If computer CP5 sends a reply packet, it will be received at port P31 of front-plane switch FP3. Switch FP3 then updates its forwarding database by mapping computer CP5 to port P31 in its forwarding database. Subsequently, switch FP3 transmits database update packets to the back-plane switches to ensure that their forwarding databases are in concordance. Switch FP3 locates the destination address (computer CP2) of the reply packet in its forwarding database and finds it mapped, for example, to port P33. Accordingly, the reply packet is forwarded to back-plane switch BP4. Back-plane switch BP4 has mapped computer CP2 to port P41 so that the reply packet is forwarded to front-plane switch FP1. Front-plane switch FP1 has mapped computer CP2 to port P12 so that the reply packet is forwarded to segment SG2 and thus to computer CP2.
Back-plane switch BP4 has mapped computer CP2 to port P41 by virtue of the database concordance procedure utilizing the switch specific network address. Without this database-concordance procedure or a substitute therefor, switch BP4 would not have mapped computer CP2 to a port (since the original packet did not traverse back-plane switch BP4). In that case, BP4 would have to transmit the reply packet out both ports P41 and P42, generating superfluous network traffic.
This flooding would occur every time a device in segments SG3-SG6 tried to communicate with computer CP2. Furthermore, without the concordance procedure, switch BP5 would never create an entry in its forwarding database for computer CP5; as a result, all transmissions from segments SG1-SG4 to computer CP5 would be flooded. Thus, the concordance procedure provides for much more efficient utilization of network bandwidth.
The concordance procedure applies not only when entries are added to a forwarding database, but also when entries are removed from the forwarding database. Each switch embodies an aging. criterion for removing old entries from a forwarding database. The aging process addresses situations where a network device is removed or moved in a network. When a front-plane database entry is removed, update packets are transmitted to the back-plane switch so that they can remain consistent.
In the event a link between the front plane and the back plane is broken, network AP1 can reroute packets. For example, if the link between port P13 of front-plane switch FP1 and port P41 of back-plane switch BP4 is broken, then communications that would have relied on the link must be provided a “detour”.
Communications from front-plane switch FP1 to another front-plane switch via back-plane switch BP4 can be handled by a standard trunk-mode procedure. Once front-plane switch FP1 determines the link is broken, it can simply change the addresses mapped to port P13 to port P14. Packets that would have been forwarded through back-plane switch BP4 are forwarded through back-plane switch BP5. Due to the database concordance, back-plane switch BP5 can forward the packets as back-plane switch BP4 would have, had the link between port P13 and port P41 not been broken.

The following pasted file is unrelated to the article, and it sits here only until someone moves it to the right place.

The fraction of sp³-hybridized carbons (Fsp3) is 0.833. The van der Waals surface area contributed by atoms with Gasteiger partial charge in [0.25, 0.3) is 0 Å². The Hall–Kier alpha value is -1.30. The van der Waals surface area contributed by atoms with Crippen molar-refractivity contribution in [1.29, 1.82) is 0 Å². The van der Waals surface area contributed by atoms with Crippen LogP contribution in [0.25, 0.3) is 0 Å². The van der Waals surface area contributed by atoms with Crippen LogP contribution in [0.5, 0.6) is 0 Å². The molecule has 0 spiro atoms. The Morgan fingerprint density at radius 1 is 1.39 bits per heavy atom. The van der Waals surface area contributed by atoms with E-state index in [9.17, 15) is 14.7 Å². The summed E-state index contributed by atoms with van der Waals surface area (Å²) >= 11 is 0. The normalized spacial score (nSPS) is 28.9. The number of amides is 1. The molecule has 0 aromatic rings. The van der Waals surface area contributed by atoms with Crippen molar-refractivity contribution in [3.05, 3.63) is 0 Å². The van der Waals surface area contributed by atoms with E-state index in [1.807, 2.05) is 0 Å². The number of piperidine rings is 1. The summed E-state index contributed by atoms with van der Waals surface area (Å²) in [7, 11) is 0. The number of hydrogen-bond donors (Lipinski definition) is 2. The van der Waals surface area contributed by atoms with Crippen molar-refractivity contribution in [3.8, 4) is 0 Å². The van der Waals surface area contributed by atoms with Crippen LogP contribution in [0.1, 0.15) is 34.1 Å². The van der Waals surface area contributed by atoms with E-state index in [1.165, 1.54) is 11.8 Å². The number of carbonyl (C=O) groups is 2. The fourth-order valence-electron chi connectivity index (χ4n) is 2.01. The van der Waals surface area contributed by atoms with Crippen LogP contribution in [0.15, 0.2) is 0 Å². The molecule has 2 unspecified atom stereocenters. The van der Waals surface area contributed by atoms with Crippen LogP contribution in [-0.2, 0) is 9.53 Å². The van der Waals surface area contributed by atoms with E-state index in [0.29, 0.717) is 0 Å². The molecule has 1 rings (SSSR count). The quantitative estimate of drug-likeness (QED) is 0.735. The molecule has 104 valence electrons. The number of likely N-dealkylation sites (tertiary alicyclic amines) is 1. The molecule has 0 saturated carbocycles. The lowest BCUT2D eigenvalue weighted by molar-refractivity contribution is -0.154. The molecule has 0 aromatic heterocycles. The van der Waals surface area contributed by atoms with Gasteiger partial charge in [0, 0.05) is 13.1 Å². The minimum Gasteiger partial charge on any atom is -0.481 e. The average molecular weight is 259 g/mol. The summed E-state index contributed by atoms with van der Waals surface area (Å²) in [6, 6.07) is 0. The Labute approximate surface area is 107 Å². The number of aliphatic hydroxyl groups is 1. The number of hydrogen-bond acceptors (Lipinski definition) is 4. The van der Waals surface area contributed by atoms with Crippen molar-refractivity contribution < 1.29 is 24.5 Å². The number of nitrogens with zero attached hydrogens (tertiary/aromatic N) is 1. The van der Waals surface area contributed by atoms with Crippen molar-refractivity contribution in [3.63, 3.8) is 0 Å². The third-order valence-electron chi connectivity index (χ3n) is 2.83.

Communications from back-plane switch BP4 to front-plane switch FP1 cannot simply be redirected by back-plane switch BP4. Instead, the redirection must be accomplished at the front-plane switch, e.g., switch FP3, from which back-plane switch BP4 received the packet. To this end, back-plane switch BP4 sends a database migration packet out its ports P42 and P43 that are part of intact links. Because the migration data may exceed packet capacity, multiple migration packets can be sent. The source address of the packet indicates switch BP4, while the destination address is the switch-specific address. The receiving front-plane switches do not forward the packet, but decode the data portion. The data portion indicates one, or more, or all of addresses that switch BP4 had mapped to the port (P41) at the broken link.
The receiving front-plane switches FP2 and FP3 then remap any of these addresses that were mapped to the port associated with the broken link. In the case of switch FP2, the remapping is from port P23 to port P24, while in the case of switch FP3, the remapping is from port P33 to port P34. Addresses not listed in the packet are not remapped. Addresses not mapped to a port connected to the back-plane switch at which the link is broken are not remapped.
Not all communication involving the back-plane switch BP4 at the broken link is prevented. For example, segment SG6 can still communicate with segments SG4 through front-plane switch FP3, back-plane switch BP4, and front-plane switch FP2. By listing only the addresses associated with the defective link, the remapping procedure preserves the bandwidth made available by intact links to the same back-plane switch BP4. Thus, a single broken link between the front-plane and the back-plane results in a loss of bandwidth for the addresses associated with that link, but not in a stoppage of communication.